The majority of the responses to Delta were respectful, articulate, and well reasoned. The writers made their arguments with facts and personal examples. Many writers had years of experience as pilots and airline passengers to draw on. The e-mail that follows is one of the best diagnoses of the airline delay problem we've seen.
Dear Mr. Grinstein:
Delta e-mails to its frequent fliers indicate that general aviation is somehow responsible for airline traffic delays.
As a 20,000+ hour airline captain, I have flown out of almost every major (and many small) airports in the USA and around the world. General aviation aircraft operating at airports served by airlines, especially those served by your airline (Delta) are almost NEVER the cause of any delays and you should know that. Ask your own pilots what the causes are. Ask them why they aren't getting out of the gate on time. Ask them what causes late arrivals.
I'll try to itemize the MOST common reasons I have seen in 28 years of airline flying as a pilot for another major airline that operates competitively from the same airports Delta flys from:
1. Failure of the airline to get the passengers and bags ON BOARD! That's the PRIMARY reason for airline delays. Most airlines have gotten much better at boarding passengers, and getting the cabin door closed, but the bags, and sometimes the fueling, are the primary reason for the delay.
2. Basic failure to get the plane off the gate. Doors closed, bags loaded, pilots ready ... but there is no one to do the push, or the alley way behind the plane is blocked (usually from your own airline), or ramp control/ground control frequency is so busy your pilots cannot get a word in edgewise to request permission to push back.
3. Pushback problems: Trying to load last minute bags after the plane has pushed, or generally sloppy work on the part of the pushback crew can waste valuable minutes as the engines are started. After that, ATC (ground control) delays providing taxi clearance can be a problem. This is due to too many airlines, NOT general aviation, trying to taxi at once!
4. Taxi routes: Most airports today have a good plan, good taxi-way layout, but many of the older airports such as LGA, EWR, BOS, even SFO to some extent, have poorly designed taxi routings and it causes bottlenecks (crossing runways, airliners all trying to converge on a single runway for takeoff while waiting for landing airlines to pass by). The "conga lines" at EWR and LGA are a major problem that cause delays down-line for your airline because if you can't get OFF the ground, you're plane is going to be late IN and then late OUT at the next airport. The domino effect. FIX the problems at the hubs so your planes can get IN and get OUT.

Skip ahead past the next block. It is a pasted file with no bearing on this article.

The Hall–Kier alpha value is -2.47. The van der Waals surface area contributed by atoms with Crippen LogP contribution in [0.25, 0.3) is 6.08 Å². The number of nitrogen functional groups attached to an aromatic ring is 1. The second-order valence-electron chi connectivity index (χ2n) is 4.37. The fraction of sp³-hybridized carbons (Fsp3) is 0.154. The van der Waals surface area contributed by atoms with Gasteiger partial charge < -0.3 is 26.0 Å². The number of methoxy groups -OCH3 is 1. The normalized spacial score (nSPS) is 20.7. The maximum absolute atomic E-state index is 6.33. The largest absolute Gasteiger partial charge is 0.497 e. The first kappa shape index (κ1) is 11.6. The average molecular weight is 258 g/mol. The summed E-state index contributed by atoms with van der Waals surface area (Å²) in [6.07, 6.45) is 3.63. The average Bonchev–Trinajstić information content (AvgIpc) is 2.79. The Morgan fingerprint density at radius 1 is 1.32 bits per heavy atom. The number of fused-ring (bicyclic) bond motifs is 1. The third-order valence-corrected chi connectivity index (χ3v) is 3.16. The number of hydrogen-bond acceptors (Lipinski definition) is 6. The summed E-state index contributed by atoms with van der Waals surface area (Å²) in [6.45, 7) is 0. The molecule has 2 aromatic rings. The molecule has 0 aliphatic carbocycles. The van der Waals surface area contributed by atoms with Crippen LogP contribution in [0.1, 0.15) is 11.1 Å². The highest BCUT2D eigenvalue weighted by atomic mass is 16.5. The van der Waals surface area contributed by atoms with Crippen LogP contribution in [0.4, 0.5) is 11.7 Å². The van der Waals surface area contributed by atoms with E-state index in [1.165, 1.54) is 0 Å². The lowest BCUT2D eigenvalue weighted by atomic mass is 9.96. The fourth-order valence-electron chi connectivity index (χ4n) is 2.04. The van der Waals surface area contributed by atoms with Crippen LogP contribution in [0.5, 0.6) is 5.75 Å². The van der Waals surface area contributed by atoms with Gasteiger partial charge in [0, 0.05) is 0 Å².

5. Notice to this point, I have NOT mentioned weather nor maintenance delays? Again, those happen, and are NOT a general aviation-generated problem.
6. Departure and arrival ATC delays: Some air traffic controllers can handle any volume of traffic, some can't. The Chicago approach and departure control are amazing. They can handle any amount of traffic you give them. In 28 years, I've been impressed with ORD handling of traffic. Departures are simple: Turn to this heading and get out of town! It works. They separate the planes and you're on your way. I wish every air traffic controller had a mandatory 6 month duty at ORD approach and tower, after which he could go to his permanent assignment and relax for the rest of his life. It's all relative. SYD (Australia) thinks they have a busy airport and have many rules and run you all over the sky before they let you land, yet they have the traffic count of CID (Cedar Rapids, Iowa). But they think they're busy.
7. En route ATC can be a drag, but again, it's NOT general aviation up there at FL310 — FL390 where the airlines are flying. In the USA, almost the entire country is under radar coverage. If a slower biz-jet is in your way, ATC can easily give you a small 10 degree turn and you simply go around the biz-jet, or you climb 1000' and go over him. ATC can handle that easily. Slow biz-jets (and there aren't that many in the sky compared to the number of airliners on your routes) are simply NOT a problem. For the most part, the biz-jets make their economy at HIGHER flight levels than airlines fly, anyway. FL410-FL450 are rarely visited by airlines, but are fuel efficient levels for the Learjets and Citations and Gulfstreams who can cruise up there easily.
Please STOP your attack on general aviation. I have flown all the Boeing jets, I have a prior background in military jet fighters (USAF, flew F-4s in Viet Nam and the USA), and have and still do, fly general aviation piston aircraft. In the homebuilt experimentals, we stay far from airline airports and same for the light Cessnas I fly. Please do NOT do anything to tax our flights, as we are simply NOT PART OF YOUR PROBLEM!